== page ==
Tag: Life Expectancy

TikTok on the Gender Gap


The juxta-positioning of Tuesday’s New York Times headlines was disturbing. The first “Why Does This Bride Look So Mad?”, was followed by “An ‘Unsettling’ Drop in Life Expectancy in Men.”

The “reluctant bride” referred to in the first article is (by now) an estimated 175 years old intended bride was 18 in the painting. The painting itself was the work of artist, Auguste Toulmouche, in 1866. The original title was “The Hesitant Fiancee. Its current fame has a much shorter timeline – 2 weeks to be exact. That’s when it began to appear on TikTok, hosted as a statement of disgust an outrage by mostly young females in opposition to “sexist scolding.”

The painting displays a soon-to-be bride, attended by three friends, all well appointed in opulent dress, with obvious emotional distress. The bride’s face is frozen somewhere between disgust and outrage. Two supplicants are attempting to calm her, with limited success, by hand-holding and kisses on the forehead. The third is distracted, examine her own image in a mirror.

Temple University Art Professor, Theresa Dolan, offered this description to The New York Times Style and Pop Culture reporter Callie Holtermann: “You don’t often get this in 19th-century painting — this kind of independent streak. She’s actually showing the emotion of not wanting to get married to the person that her obviously wealthy family has picked out. What Toulmouche does so successfully is get into the psyche of the woman.”

Since its recent appearance on social media, modern women have been setting the image to music (“a dramatic section of Giuseppe Verdi’s Requiem”) and adding their own captions, including: “Literally me when I’m right,” “You’re overreacting,” “You should smile more,” “Ugh, do I really have to go through with this,” “Don’t be mean,” and “Mean wasn’t even in the room with us but I can go get him and bring him in.”

Turning the page, the second article feels somehow connected to the first, and not in a good way. It’s written by the Times Sex, Gender, and Science reporter Azeen Ghorayshi, and begins with, “The gap in life expectancy between men and women in the United States grew to its widest in nearly 30 years, driven mainly by more men dying of Covid and drug overdoses, according to a new study in the journal JAMA Internal Medicine.”

The facts are clear: Life expectancy of men at birth is now approximately six years less than women.

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We Spend More on Health Care Than Other Rich Countries but Have Worse Outcomes?

flying cadeuciiHere it’s argued that we need to retire the health care fallacy, “We spend more on health care than other rich countries but have worse outcomes.” The fallacy implies U.S. health care is deficient in spite of being costly. Indeed our health care costs too much, but there is little evidence that our care is less effective than care in other countries. On the other hand, there’s plenty of evidence that our social determinants of health are worse.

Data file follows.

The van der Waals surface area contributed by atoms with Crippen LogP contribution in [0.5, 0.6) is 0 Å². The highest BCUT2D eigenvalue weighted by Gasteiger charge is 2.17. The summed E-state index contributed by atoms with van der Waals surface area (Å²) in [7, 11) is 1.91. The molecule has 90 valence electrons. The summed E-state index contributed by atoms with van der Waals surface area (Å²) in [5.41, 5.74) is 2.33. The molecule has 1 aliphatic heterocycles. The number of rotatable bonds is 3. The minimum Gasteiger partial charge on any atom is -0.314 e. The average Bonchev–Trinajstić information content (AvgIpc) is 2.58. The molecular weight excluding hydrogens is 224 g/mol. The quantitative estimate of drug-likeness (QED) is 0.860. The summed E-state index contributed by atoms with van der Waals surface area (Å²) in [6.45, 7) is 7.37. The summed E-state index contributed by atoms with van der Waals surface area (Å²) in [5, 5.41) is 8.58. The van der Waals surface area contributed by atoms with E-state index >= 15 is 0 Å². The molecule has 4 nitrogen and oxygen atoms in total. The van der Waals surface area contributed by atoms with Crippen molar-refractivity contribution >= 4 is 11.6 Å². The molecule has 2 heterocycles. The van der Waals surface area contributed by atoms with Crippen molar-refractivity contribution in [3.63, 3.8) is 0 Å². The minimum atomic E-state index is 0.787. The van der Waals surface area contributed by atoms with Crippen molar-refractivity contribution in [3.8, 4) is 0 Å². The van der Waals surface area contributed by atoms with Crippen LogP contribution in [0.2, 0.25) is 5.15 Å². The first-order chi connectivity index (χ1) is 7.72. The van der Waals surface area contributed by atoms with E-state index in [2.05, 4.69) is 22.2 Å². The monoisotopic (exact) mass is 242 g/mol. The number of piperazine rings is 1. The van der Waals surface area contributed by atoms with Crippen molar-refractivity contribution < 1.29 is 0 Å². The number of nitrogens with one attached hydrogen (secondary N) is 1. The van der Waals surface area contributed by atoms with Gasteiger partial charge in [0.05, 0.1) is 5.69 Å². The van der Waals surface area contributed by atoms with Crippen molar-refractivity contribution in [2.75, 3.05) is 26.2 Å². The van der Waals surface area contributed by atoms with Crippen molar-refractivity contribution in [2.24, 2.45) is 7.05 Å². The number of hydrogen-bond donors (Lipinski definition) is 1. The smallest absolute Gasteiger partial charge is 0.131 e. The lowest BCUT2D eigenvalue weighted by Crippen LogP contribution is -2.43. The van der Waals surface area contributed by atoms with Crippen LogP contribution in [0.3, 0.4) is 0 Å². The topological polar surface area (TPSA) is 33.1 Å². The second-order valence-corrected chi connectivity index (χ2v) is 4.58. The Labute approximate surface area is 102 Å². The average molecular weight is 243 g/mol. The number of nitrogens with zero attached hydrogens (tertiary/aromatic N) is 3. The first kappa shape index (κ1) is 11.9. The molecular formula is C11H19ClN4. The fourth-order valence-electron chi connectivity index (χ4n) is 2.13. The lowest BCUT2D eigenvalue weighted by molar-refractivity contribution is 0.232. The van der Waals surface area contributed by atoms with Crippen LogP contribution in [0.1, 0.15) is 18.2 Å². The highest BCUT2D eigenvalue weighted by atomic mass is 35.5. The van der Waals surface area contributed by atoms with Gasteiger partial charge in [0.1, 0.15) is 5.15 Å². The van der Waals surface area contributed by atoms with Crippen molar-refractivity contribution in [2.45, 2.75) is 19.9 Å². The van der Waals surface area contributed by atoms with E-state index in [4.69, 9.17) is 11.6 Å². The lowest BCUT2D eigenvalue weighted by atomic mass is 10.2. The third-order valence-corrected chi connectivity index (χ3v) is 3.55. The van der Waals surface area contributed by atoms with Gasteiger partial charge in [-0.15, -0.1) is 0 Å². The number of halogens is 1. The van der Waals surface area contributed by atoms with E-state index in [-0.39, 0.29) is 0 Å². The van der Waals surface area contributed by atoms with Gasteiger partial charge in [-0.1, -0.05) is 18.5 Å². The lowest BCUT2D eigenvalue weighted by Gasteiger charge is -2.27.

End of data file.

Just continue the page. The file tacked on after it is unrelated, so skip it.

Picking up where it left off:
The argument segues off a recent article by Victor Fuchs. The case is presented by using a simple linear model to explore how life expectancy might change when we substitute the numbers of other countries’ determinants of health for U.S. numbers. After making these substitutions and holding health care spending constant the model predicts U.S. life expectancy is right there with the other OECD countries, 81.6 years compared to their average 81.4 years. This what-if modelling makes clear what should be obvious but the fallacy hides, that health care is only one part of population health.

The Fuchs Essay 
Victor Fuchs’s recent essay1 impressed me. He wrote of the lack of a positive relationship between life expectancy and health care expenditures (HCE) in OECD countries. A chart was included for empirical support. I liked the idea behind the chart which demonstrated his point using data from select countries and our 50 states. Professor Fuchs has written on this topic for years (e.g., in his 1974 book “Who Shall Live?”). I posted on the fallacy in March 2013 but was not as nuanced.2

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Health Insurance and Life Expectancy

Did you know that Hispanic Americans live longer than non-Hispanic whites? If that doesn’t knock your socks off, consider this: American Hispanics are three times as likely to be uninsured as non-Hispanic whites.

If you’re still not blown away, maybe you haven’t been following the twists and turns of the health policy debate. As I wrote at my blog the other day, the Centers for Disease Control (CDC) discovery that Hispanics (one-third of whom are uninsured) have a life expectancy that is 2 1/2 years longer than whites (90% of whom have health insurance) makes mincemeat out of the oft-repeated idea that the uninsured get less health care and die earlier than everyone else.

In support of the conventional wisdom, for example, the Physicians for a National Health Care Program (PNHCP) went so far as to claim that a whopping 45,000 people die every year because they are uninsured. That figure, repeated as though it were unquestioned fact by President Obama and most of the health care media, is almost as large as the number of American soldiers killed in the entire Vietnam War!

Families USA went so far as to make the astounding claim that 6 people die every day in Florida because they are uninsured. Eight die every day in California; and 25 die in New York. In Texas, the report implies that more people die every two months from lack of health insurance than the number killed at the battle of the Alamo (counting only losses on our side, that is). Nationwide, says the PNHCP, an uninsured person dies every 12 minutes.

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